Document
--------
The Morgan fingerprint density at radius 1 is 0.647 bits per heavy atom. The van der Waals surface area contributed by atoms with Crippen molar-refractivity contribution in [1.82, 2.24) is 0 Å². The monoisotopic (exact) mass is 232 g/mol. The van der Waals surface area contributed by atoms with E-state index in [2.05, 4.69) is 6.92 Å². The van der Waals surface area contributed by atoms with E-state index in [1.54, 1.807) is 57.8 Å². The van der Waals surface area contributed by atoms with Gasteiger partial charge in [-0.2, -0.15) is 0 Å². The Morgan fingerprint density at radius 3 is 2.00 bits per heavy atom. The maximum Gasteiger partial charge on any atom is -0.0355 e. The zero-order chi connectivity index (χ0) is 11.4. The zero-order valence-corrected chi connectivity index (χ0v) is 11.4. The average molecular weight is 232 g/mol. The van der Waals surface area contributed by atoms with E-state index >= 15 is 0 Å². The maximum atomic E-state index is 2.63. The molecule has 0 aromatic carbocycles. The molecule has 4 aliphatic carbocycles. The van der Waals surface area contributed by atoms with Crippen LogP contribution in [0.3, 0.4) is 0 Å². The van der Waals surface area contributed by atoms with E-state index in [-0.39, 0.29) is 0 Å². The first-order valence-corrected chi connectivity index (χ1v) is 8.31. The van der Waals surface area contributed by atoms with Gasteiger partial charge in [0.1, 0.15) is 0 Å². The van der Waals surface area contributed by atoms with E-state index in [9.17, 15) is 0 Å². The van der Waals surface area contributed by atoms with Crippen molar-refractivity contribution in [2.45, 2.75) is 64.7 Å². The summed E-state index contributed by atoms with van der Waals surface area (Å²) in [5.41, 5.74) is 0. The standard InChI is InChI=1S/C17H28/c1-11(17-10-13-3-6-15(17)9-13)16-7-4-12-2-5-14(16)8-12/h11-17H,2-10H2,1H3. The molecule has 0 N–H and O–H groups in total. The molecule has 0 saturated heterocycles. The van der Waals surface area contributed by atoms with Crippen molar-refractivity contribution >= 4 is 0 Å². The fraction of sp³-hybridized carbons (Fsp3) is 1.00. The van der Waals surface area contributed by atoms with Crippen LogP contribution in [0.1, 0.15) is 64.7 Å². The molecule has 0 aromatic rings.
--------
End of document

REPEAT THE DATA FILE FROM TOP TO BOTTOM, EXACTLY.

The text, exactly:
The Morgan fingerprint density at radius 1 is 0.647 bits per heavy atom. The van der Waals surface area contributed by atoms with Crippen molar-refractivity contribution in [1.82, 2.24) is 0 Å². The monoisotopic (exact) mass is 232 g/mol. The van der Waals surface area contributed by atoms with E-state index in [2.05, 4.69) is 6.92 Å². The van der Waals surface area contributed by atoms with E-state index in [1.54, 1.807) is 57.8 Å². The van der Waals surface area contributed by atoms with Gasteiger partial charge in [-0.2, -0.15) is 0 Å². The Morgan fingerprint density at radius 3 is 2.00 bits per heavy atom. The maximum Gasteiger partial charge on any atom is -0.0355 e. The zero-order chi connectivity index (χ0) is 11.4. The zero-order valence-corrected chi connectivity index (χ0v) is 11.4. The average molecular weight is 232 g/mol. The van der Waals surface area contributed by atoms with E-state index >= 15 is 0 Å². The maximum atomic E-state index is 2.63. The molecule has 0 aromatic carbocycles. The molecule has 4 aliphatic carbocycles. The van der Waals surface area contributed by atoms with Crippen LogP contribution in [0.3, 0.4) is 0 Å². The van der Waals surface area contributed by atoms with E-state index in [-0.39, 0.29) is 0 Å². The first-order valence-corrected chi connectivity index (χ1v) is 8.31. The van der Waals surface area contributed by atoms with Gasteiger partial charge in [0.1, 0.15) is 0 Å². The van der Waals surface area contributed by atoms with E-state index in [9.17, 15) is 0 Å². The van der Waals surface area contributed by atoms with Crippen molar-refractivity contribution in [2.45, 2.75) is 64.7 Å². The summed E-state index contributed by atoms with van der Waals surface area (Å²) in [5.41, 5.74) is 0. The standard InChI is InChI=1S/C17H28/c1-11(17-10-13-3-6-15(17)9-13)16-7-4-12-2-5-14(16)8-12/h11-17H,2-10H2,1H3. The molecule has 0 N–H and O–H groups in total. The molecule has 0 saturated heterocycles. The van der Waals surface area contributed by atoms with Crippen molar-refractivity contribution >= 4 is 0 Å². The fraction of sp³-hybridized carbons (Fsp3) is 1.00. The van der Waals surface area contributed by atoms with Crippen LogP contribution in [0.1, 0.15) is 64.7 Å². The molecule has 0 aromatic rings.